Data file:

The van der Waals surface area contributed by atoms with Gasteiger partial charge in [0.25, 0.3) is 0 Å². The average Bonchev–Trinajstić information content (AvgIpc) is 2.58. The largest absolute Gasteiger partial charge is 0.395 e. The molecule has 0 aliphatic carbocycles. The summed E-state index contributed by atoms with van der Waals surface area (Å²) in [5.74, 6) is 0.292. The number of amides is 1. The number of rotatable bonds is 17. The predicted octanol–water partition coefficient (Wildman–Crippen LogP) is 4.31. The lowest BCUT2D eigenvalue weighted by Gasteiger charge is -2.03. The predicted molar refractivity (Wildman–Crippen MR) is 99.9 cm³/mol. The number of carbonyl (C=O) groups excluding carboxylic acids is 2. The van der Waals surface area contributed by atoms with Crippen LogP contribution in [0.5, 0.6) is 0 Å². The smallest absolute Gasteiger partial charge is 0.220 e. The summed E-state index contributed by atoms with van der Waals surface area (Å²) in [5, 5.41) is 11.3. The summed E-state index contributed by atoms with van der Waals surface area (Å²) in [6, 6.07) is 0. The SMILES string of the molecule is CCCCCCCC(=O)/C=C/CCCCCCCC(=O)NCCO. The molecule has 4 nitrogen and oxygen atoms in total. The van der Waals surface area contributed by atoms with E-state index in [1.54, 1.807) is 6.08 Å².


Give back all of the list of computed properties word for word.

The van der Waals surface area contributed by atoms with Gasteiger partial charge in [0.25, 0.3) is 0 Å². The average Bonchev–Trinajstić information content (AvgIpc) is 2.58. The largest absolute Gasteiger partial charge is 0.395 e. The molecule has 0 aliphatic carbocycles. The summed E-state index contributed by atoms with van der Waals surface area (Å²) in [5.74, 6) is 0.292. The number of amides is 1. The number of rotatable bonds is 17. The predicted octanol–water partition coefficient (Wildman–Crippen LogP) is 4.31. The lowest BCUT2D eigenvalue weighted by Gasteiger charge is -2.03. The predicted molar refractivity (Wildman–Crippen MR) is 99.9 cm³/mol. The number of carbonyl (C=O) groups excluding carboxylic acids is 2. The van der Waals surface area contributed by atoms with Crippen LogP contribution in [0.5, 0.6) is 0 Å². The smallest absolute Gasteiger partial charge is 0.220 e. The summed E-state index contributed by atoms with van der Waals surface area (Å²) in [5, 5.41) is 11.3. The summed E-state index contributed by atoms with van der Waals surface area (Å²) in [6, 6.07) is 0. The SMILES string of the molecule is CCCCCCCC(=O)/C=C/CCCCCCCC(=O)NCCO. The molecule has 4 nitrogen and oxygen atoms in total. The van der Waals surface area contributed by atoms with E-state index in [1.54, 1.807) is 6.08 Å².